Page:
Gingrich, Delay, Cheney, Bush jr, turd blossom and the rest of these thugs waylaid the true conservative philosophy for selfish gain, continuing the cancer of Richard Nixon and perpetuated by Reagan (ironically, the cancer went into a strange remission during George H.W. Bush, whose presidency I think was underrated). Oddly, the Clinton years and the hatred it inspired in the radical right gave new life to that cancer, culminating in Bush jr.

    Ron Paul will likely never be president, but he may have planted the seeds for a revival of real conservative principals, but it will not occur without a radical exorcism of the far right. McCain, before he began pandering to the far right, was actually the start of something positive–a step back from the religious conservatism and towards a cultural and economic conservatism favored by the Paulites.

    It is actually surprising to me that the Paulites do not recognize this–it is not as big a step as the Paulites would like (which is exactly the reason the Paulites never gained traction–too strident), but McCain will be far more friendly to what they believe than what Bush is peddling.

    McCain is actually the first step in the long overdue transformation of the GOP, with one foot stuck in the past and another stepping toward the future.

    Ironically, Democratic ineptitude has created an opening for McCain, who decided he still needed the radical right. So, instead of the beginning of a new GOP, a McCain win with his foot still held tightly by a clinging radical right, is perpetuating that cancer. The best thing that could happen to the GOP is a stake in heart of the vampiric right wing in the form of a Dem victory.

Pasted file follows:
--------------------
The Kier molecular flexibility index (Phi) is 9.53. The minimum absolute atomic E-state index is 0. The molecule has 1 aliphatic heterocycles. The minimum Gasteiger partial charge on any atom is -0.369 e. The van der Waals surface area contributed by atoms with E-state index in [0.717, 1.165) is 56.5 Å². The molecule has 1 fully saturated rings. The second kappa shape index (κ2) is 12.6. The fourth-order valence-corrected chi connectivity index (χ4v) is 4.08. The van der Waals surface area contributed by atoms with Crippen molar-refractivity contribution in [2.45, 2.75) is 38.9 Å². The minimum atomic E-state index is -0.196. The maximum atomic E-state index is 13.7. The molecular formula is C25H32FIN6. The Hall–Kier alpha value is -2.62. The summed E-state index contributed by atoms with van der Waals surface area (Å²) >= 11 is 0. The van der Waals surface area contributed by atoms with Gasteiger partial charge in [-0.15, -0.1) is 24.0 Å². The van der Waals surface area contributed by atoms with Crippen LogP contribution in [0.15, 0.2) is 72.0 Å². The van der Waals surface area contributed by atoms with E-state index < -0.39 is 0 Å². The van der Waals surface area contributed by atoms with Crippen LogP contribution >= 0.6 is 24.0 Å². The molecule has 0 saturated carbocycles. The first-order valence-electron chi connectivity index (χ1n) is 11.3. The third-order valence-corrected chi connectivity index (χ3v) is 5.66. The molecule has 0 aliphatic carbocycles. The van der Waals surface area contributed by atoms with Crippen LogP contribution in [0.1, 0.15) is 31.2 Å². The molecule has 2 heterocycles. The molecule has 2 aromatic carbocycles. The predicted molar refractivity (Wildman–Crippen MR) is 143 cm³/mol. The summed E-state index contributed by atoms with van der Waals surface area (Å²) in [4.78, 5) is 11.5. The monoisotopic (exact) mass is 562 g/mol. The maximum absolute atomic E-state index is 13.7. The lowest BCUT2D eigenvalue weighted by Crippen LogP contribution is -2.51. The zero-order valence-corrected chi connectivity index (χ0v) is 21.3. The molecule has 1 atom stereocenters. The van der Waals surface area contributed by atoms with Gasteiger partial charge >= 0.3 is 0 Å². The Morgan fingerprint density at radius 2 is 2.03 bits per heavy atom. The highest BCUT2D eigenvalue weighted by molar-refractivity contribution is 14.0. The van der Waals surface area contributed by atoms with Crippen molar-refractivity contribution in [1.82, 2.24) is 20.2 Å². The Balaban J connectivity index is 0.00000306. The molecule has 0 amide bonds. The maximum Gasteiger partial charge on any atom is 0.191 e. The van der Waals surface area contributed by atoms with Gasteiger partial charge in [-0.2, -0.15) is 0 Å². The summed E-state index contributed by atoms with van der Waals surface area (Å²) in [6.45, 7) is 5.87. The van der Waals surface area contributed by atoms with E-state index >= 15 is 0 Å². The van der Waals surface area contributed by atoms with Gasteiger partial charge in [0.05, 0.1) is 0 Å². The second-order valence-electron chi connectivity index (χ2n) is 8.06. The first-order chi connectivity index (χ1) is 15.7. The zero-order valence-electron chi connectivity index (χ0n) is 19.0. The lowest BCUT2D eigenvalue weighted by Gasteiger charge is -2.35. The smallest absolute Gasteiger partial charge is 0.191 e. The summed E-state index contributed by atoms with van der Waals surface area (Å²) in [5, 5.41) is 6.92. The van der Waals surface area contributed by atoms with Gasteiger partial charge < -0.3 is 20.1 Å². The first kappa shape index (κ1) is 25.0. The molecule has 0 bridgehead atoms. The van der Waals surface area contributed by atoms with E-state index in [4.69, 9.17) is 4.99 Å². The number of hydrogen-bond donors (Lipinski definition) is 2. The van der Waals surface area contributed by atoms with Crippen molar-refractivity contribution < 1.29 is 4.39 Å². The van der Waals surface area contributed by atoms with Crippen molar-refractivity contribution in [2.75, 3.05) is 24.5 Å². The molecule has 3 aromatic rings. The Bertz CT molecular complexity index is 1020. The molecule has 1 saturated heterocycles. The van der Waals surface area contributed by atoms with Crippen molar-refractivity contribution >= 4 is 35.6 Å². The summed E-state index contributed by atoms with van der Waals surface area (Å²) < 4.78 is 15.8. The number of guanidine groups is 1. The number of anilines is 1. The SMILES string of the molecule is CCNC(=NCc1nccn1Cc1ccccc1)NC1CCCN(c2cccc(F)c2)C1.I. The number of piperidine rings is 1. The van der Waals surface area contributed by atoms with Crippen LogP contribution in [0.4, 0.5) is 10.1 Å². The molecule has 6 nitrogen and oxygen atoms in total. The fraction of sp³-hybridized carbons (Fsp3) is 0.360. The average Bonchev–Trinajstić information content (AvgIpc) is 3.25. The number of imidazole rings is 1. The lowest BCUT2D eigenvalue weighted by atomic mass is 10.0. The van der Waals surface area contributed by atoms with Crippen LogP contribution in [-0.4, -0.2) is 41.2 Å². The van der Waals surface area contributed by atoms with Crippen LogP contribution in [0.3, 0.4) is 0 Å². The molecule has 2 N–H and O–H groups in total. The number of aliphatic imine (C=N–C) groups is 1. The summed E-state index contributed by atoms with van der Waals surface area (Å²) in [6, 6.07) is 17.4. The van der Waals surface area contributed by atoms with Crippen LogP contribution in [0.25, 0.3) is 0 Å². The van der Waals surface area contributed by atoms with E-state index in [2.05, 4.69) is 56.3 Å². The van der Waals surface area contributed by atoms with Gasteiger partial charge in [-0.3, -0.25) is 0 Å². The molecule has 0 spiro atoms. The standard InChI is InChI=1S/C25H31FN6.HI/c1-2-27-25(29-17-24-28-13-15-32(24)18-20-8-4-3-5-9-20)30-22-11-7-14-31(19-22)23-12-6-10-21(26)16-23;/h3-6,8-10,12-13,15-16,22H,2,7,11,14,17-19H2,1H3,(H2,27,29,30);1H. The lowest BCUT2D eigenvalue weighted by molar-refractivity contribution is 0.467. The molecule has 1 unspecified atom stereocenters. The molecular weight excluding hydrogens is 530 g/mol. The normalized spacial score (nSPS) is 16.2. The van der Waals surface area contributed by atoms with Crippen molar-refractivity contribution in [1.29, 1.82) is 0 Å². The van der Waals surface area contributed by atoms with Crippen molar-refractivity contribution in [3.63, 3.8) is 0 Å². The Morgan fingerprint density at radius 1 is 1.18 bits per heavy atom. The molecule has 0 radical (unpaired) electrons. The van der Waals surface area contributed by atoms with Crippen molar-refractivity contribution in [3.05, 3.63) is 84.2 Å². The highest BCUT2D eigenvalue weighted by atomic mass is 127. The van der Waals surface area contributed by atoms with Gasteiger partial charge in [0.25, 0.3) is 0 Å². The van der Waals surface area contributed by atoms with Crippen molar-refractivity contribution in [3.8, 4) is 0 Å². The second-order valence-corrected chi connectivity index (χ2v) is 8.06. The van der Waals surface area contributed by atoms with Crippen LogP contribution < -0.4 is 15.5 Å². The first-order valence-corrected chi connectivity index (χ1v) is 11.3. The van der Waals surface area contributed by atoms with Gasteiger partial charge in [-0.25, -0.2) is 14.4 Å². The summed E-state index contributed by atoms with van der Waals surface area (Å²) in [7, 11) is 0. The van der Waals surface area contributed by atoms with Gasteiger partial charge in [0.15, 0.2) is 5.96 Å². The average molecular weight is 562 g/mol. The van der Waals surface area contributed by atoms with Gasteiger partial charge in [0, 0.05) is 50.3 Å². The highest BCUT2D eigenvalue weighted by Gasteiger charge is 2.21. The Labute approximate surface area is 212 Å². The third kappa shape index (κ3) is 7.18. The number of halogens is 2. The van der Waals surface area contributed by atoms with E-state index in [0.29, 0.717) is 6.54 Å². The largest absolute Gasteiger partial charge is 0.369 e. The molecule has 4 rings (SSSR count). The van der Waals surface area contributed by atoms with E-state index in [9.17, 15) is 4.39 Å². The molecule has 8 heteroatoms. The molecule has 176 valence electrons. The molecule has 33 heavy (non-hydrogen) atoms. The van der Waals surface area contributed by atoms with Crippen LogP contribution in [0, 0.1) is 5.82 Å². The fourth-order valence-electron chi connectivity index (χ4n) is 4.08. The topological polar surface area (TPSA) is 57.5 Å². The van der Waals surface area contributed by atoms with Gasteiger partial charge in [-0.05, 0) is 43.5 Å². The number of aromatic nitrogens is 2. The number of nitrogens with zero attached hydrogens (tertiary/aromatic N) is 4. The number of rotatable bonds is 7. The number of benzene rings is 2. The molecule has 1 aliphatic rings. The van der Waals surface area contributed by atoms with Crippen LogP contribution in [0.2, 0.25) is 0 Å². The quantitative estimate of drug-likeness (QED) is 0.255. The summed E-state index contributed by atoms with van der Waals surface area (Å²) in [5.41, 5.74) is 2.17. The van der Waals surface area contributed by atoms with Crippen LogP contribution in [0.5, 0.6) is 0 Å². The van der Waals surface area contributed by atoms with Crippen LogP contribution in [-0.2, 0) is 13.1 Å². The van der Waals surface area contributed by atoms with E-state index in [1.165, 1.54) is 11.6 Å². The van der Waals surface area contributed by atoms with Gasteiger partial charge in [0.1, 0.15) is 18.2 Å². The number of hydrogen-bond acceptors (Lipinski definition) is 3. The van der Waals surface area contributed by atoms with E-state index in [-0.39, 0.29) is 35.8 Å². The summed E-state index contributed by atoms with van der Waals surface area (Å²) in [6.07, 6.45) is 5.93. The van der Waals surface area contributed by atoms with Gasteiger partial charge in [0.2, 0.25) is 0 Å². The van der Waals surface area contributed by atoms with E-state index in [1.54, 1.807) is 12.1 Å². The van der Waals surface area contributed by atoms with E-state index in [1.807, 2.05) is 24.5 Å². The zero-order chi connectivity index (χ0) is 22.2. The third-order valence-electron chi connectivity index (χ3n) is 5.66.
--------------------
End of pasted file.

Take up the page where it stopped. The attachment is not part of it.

• Nelson

    3rd parties have no chance in hell. Only Dems think the Rep party should split, thereby giving Dems a monopoly. Everyone else would rather see a new GOP that is centered around individual freedom and small government as a check against Democratic collectivism.

  • mw

    There is only one way for a third party to emerge in American Politics. It has to emerge as a replacement for one of the two major parties, if/when one of those parties self destructs. In modern history Perot hit the high water mark for 3rd parties with 20% of the popular and no electoral votes. Wallace got more electoral votes but fewer popular votes. Teddy Roosevelt, a wildly popular ex-president could not make a third party effort function as anything more than a spoiler, succeeding only in electing Wilson.

    There is exactly one successful historical precedent to look at – The Republicans replacing the Whigs. The Whigs self-destructed over the moral question of slavery, making room for the Republican party to replace it.

    I think it is reasonable analogy for the current situation. The Republican Party is self-destructing over principled issues like fighting an immoral war, unreasonable search seizure, habeas corpus, torturing detainees, government spying without due process, politicization of the department of Justice – in short issues of freedom vs. not. As long as the party cleaves along principled moral issues there may indeed be a real opportunity for something better to emerge from the ashes of the Republican Party.

  • Nelson

    You missed a big one mw… comprehensive immigration reform.